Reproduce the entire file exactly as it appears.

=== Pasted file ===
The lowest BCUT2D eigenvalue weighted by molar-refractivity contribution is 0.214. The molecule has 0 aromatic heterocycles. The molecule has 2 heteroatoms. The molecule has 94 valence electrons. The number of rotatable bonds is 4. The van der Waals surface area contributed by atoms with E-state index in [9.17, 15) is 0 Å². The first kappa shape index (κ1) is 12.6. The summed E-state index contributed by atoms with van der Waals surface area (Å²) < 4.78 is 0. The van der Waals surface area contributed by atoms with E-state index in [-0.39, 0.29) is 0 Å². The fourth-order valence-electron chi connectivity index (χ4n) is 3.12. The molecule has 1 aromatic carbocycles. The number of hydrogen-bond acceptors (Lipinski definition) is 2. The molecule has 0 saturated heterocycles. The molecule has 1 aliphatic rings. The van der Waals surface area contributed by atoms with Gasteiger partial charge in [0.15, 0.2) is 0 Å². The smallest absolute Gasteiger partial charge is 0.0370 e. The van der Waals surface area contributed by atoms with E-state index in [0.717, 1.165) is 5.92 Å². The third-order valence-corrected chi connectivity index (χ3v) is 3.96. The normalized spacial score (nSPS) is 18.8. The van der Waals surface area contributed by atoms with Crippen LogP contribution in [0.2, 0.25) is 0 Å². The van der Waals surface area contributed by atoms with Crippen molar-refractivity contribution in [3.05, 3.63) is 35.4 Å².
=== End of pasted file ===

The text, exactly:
The lowest BCUT2D eigenvalue weighted by molar-refractivity contribution is 0.214. The molecule has 0 aromatic heterocycles. The molecule has 2 heteroatoms. The molecule has 94 valence electrons. The number of rotatable bonds is 4. The van der Waals surface area contributed by atoms with E-state index in [9.17, 15) is 0 Å². The first kappa shape index (κ1) is 12.6. The summed E-state index contributed by atoms with van der Waals surface area (Å²) < 4.78 is 0. The van der Waals surface area contributed by atoms with E-state index in [-0.39, 0.29) is 0 Å². The fourth-order valence-electron chi connectivity index (χ4n) is 3.12. The molecule has 1 aromatic carbocycles. The number of hydrogen-bond acceptors (Lipinski definition) is 2. The molecule has 0 saturated heterocycles. The molecule has 1 aliphatic rings. The van der Waals surface area contributed by atoms with Gasteiger partial charge in [0.15, 0.2) is 0 Å². The smallest absolute Gasteiger partial charge is 0.0370 e. The van der Waals surface area contributed by atoms with E-state index in [0.717, 1.165) is 5.92 Å². The third-order valence-corrected chi connectivity index (χ3v) is 3.96. The normalized spacial score (nSPS) is 18.8. The van der Waals surface area contributed by atoms with Crippen LogP contribution in [0.2, 0.25) is 0 Å². The van der Waals surface area contributed by atoms with Crippen molar-refractivity contribution in [3.05, 3.63) is 35.4 Å².